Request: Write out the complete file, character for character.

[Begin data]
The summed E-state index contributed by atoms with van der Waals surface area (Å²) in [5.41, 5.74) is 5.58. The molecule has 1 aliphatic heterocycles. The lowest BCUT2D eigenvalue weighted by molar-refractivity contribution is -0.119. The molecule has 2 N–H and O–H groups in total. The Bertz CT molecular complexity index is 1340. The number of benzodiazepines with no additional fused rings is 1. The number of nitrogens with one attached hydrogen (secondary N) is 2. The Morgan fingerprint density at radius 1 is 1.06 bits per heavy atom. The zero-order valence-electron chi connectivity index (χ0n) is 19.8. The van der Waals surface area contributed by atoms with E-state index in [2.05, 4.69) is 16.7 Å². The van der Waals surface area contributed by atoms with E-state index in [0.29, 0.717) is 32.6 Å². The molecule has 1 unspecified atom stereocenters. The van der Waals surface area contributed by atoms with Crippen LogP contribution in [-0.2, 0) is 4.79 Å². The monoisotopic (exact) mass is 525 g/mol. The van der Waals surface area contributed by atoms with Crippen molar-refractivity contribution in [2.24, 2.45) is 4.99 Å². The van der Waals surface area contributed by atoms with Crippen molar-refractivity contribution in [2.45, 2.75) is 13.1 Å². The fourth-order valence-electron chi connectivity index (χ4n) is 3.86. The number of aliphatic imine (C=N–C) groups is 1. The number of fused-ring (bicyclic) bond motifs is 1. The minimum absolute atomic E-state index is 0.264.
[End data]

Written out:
The summed E-state index contributed by atoms with van der Waals surface area (Å²) in [5.41, 5.74) is 5.58. The molecule has 1 aliphatic heterocycles. The lowest BCUT2D eigenvalue weighted by molar-refractivity contribution is -0.119. The molecule has 2 N–H and O–H groups in total. The Bertz CT molecular complexity index is 1340. The number of benzodiazepines with no additional fused rings is 1. The number of nitrogens with one attached hydrogen (secondary N) is 2. The Morgan fingerprint density at radius 1 is 1.06 bits per heavy atom. The zero-order valence-electron chi connectivity index (χ0n) is 19.8. The van der Waals surface area contributed by atoms with E-state index in [2.05, 4.69) is 16.7 Å². The van der Waals surface area contributed by atoms with E-state index in [0.29, 0.717) is 32.6 Å². The molecule has 1 unspecified atom stereocenters. The van der Waals surface area contributed by atoms with Crippen LogP contribution in [-0.2, 0) is 4.79 Å². The monoisotopic (exact) mass is 525 g/mol. The van der Waals surface area contributed by atoms with Crippen molar-refractivity contribution in [2.24, 2.45) is 4.99 Å². The van der Waals surface area contributed by atoms with Crippen molar-refractivity contribution in [2.45, 2.75) is 13.1 Å². The fourth-order valence-electron chi connectivity index (χ4n) is 3.86. The number of aliphatic imine (C=N–C) groups is 1. The number of fused-ring (bicyclic) bond motifs is 1. The minimum absolute atomic E-state index is 0.264.